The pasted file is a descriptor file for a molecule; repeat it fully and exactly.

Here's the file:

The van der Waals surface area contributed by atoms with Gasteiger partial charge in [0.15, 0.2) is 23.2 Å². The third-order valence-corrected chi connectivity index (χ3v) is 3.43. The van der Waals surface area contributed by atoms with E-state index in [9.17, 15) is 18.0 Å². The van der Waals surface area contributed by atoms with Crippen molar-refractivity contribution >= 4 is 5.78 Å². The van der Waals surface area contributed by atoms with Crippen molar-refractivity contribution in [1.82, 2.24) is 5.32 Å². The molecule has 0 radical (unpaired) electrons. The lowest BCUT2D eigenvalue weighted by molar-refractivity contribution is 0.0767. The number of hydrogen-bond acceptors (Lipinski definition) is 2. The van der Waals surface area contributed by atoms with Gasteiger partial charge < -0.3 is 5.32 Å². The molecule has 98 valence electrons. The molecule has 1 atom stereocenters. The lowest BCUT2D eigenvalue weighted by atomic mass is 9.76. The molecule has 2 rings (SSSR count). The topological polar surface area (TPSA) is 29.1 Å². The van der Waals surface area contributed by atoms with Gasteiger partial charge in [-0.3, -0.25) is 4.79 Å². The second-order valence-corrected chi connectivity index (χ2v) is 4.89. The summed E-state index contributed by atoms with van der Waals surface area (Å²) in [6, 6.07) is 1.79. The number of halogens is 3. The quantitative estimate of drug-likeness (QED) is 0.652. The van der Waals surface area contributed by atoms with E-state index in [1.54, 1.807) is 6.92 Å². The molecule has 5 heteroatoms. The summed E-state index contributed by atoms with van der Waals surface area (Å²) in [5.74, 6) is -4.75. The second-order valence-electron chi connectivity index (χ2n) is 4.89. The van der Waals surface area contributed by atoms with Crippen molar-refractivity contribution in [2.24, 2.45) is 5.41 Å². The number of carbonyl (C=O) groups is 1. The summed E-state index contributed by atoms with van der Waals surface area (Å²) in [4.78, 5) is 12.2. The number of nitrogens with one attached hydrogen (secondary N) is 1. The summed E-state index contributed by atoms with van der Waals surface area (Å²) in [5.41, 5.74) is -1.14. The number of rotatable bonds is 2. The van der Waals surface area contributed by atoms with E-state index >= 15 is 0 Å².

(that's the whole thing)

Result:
The van der Waals surface area contributed by atoms with Gasteiger partial charge in [0.15, 0.2) is 23.2 Å². The third-order valence-corrected chi connectivity index (χ3v) is 3.43. The van der Waals surface area contributed by atoms with E-state index in [9.17, 15) is 18.0 Å². The van der Waals surface area contributed by atoms with Crippen molar-refractivity contribution >= 4 is 5.78 Å². The van der Waals surface area contributed by atoms with Crippen molar-refractivity contribution in [1.82, 2.24) is 5.32 Å². The molecule has 0 radical (unpaired) electrons. The lowest BCUT2D eigenvalue weighted by molar-refractivity contribution is 0.0767. The number of hydrogen-bond acceptors (Lipinski definition) is 2. The van der Waals surface area contributed by atoms with Gasteiger partial charge < -0.3 is 5.32 Å². The molecule has 98 valence electrons. The molecule has 1 atom stereocenters. The lowest BCUT2D eigenvalue weighted by atomic mass is 9.76. The molecule has 2 rings (SSSR count). The topological polar surface area (TPSA) is 29.1 Å². The van der Waals surface area contributed by atoms with Gasteiger partial charge in [-0.3, -0.25) is 4.79 Å². The second-order valence-corrected chi connectivity index (χ2v) is 4.89. The summed E-state index contributed by atoms with van der Waals surface area (Å²) in [6, 6.07) is 1.79. The number of halogens is 3. The quantitative estimate of drug-likeness (QED) is 0.652. The van der Waals surface area contributed by atoms with E-state index in [1.54, 1.807) is 6.92 Å². The molecule has 5 heteroatoms. The summed E-state index contributed by atoms with van der Waals surface area (Å²) in [5.74, 6) is -4.75. The second-order valence-electron chi connectivity index (χ2n) is 4.89. The van der Waals surface area contributed by atoms with Crippen molar-refractivity contribution in [2.24, 2.45) is 5.41 Å². The number of carbonyl (C=O) groups is 1. The summed E-state index contributed by atoms with van der Waals surface area (Å²) in [4.78, 5) is 12.2. The number of nitrogens with one attached hydrogen (secondary N) is 1. The summed E-state index contributed by atoms with van der Waals surface area (Å²) in [5.41, 5.74) is -1.14. The number of rotatable bonds is 2. The van der Waals surface area contributed by atoms with E-state index >= 15 is 0 Å².